Thursday, July 22, 2010

Laundry Day and a bit of Portuguese Style

With a little person in the house this week, the washing machine has been very welcome, even though said little person's mother brought along a stack of disposable diapers. Darling little peach-and-pink gingham cropped pants dotted with tomato sauce, just-as-cute army-green cargos trimmed with polka dots rimed white with dried saltwater, a whale-appliqued pink t-shirt with enough blueberry splotches to make a small pie, all these make me happy to have a machine that can do a small cycle, on "Delicate" in ten or fifteen minutes. With the sunshine we've been having, clothes are dry on my little rack outside in a few hours, and we can start again, perhaps this time putting the blueberries on a yellow shirt, trying for tomato on the green. . . .

I was content for quite a few years to be a stay-at-home mom (working , though -- all moms are working moms, right?) so was able to indulge in cloth diapers and for our first year with our oldest, we had no dryer, so I hung many loads of laundry out on the line, often hauling them in before they were dry because it had started raining. I have to admit that, young as I was, rather idealistic environmentally, and still besotted with the novelty of independent domestic life, I could be caught sighing happily over the sight of those diapers flapping in the breeze.

And sometimes I'd think of my maternal grandmother. She had ten children, and although mothers toilet-trained early in those days, she would still occasionally have two in diapers at the same time, and they lived in Manitoba where many months of the year were only good for freezing clothes board-solid on the line. While my grandfather always worked hard to keep the family adequately, even comfortably, housed, their residences were never expansive, and these spaces were often decorated with laundry festooned from drying lines inside the house.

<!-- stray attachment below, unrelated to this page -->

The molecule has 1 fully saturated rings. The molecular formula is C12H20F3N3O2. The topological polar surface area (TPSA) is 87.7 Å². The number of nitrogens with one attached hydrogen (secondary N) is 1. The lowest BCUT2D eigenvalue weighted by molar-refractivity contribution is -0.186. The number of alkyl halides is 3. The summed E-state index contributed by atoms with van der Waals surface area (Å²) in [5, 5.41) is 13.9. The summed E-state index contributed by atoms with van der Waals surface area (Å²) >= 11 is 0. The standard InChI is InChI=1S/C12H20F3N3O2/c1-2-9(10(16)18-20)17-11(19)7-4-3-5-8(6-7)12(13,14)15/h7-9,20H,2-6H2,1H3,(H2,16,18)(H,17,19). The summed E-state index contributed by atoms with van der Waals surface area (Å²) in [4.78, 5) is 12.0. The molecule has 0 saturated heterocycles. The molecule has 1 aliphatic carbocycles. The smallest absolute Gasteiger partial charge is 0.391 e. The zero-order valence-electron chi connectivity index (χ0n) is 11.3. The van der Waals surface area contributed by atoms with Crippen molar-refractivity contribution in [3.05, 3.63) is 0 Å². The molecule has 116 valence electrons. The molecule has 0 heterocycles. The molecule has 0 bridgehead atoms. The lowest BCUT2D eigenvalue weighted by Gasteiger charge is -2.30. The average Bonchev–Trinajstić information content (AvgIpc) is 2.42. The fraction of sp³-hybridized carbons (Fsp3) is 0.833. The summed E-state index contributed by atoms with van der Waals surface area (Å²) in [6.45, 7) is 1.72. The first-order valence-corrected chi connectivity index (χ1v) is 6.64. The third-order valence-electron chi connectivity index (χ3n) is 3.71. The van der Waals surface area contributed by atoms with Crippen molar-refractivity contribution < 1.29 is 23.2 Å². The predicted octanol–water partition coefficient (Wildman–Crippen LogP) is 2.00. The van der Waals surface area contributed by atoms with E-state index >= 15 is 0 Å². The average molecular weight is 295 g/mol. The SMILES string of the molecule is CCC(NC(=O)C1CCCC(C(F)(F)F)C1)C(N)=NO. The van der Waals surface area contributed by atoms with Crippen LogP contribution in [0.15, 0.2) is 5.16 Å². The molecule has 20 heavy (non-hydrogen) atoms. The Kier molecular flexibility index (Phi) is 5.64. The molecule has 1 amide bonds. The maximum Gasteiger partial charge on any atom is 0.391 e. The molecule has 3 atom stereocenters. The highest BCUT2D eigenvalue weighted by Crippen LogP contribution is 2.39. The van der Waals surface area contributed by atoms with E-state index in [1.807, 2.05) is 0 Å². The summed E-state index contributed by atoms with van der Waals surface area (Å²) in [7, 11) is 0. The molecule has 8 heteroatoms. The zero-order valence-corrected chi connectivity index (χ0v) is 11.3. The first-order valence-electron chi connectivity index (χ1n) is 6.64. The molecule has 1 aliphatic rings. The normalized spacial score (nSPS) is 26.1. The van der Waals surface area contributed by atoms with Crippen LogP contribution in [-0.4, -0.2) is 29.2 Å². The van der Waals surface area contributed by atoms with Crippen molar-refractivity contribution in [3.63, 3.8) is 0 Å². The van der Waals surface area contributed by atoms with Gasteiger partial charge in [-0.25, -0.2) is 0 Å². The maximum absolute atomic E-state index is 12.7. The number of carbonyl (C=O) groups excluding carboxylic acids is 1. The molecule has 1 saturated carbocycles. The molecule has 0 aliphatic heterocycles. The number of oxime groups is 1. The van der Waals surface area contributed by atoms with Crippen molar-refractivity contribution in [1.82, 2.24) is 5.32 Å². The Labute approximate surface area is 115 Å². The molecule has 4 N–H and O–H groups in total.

No wonder, then, that when a travelling salesman stopped by one day in the difficult 30s, my grandmother's heart would have beat faster at his description of the oh-so-useful washing machines he was selling. Just think of the hours she could save if the machine would agitate the clothes for her, instead of having to stir them and scrub them with her own tired hands, sometimes rubbing the knuckles raw. Imagine being able to feed them through the wringer to rid them of all the excess moisture, instead of wearing out her own wrists and finger joints wringing them out one by one. . . .

But no, Grandma would almost have snapped at the salesman, pushing down her silly excitement, how could she possibly afford such an item. Did she look as if there was money to spare on such foolishness? She was probably already shutting the door impatiently, getting back to her bread dough or scolding a curious child back to its chore of setting the table, when the clever salesman made a suggestion. What if she could buy the washing machine on credit? That was an easy suggestion for Grandma to resist, but his next one gave her pause: What if she washed clothes for some of the neighbours, earning enough money to pay for the washer herself?

And that, dear readers, is how my Grandma got her first washing machine, and left the washtub behind her for ever.

Perhaps what surprised me most about this story when she told me it many years ago is that when I told her how proud I was of her hard work and initiative, a domestic entrepreneur at a time and place when opportunities were few and when life was a constant struggle, she found my pride hard to credit. All Grandma felt, when she remembered this period, was shame. Doing domestic work for others was an abasement, a betrayal of the class movement she was committed to, the upward trajectory that her husband's hard work and their home ownership was meant to achieve. Caught between her upbringing in a French-Canadian farming family and the dreams encouraged by the 20th-century's carrot-dangling media (in effect decades before Mad Men, really), Grandma's shame stayed with her even into her comfortable old age in a house with her own washer and dryer and freezer and stove and fridge, all well-maintained, all paid for with cash, in advance . . . I could only hug her, a bit sadly, a bit wiser about the role class played in my own family history. I thought of Grandma's story a few weeks ago when we walked through several villages in Portugal's Beiras and noticed these communal washing facilities, decades if not centures old.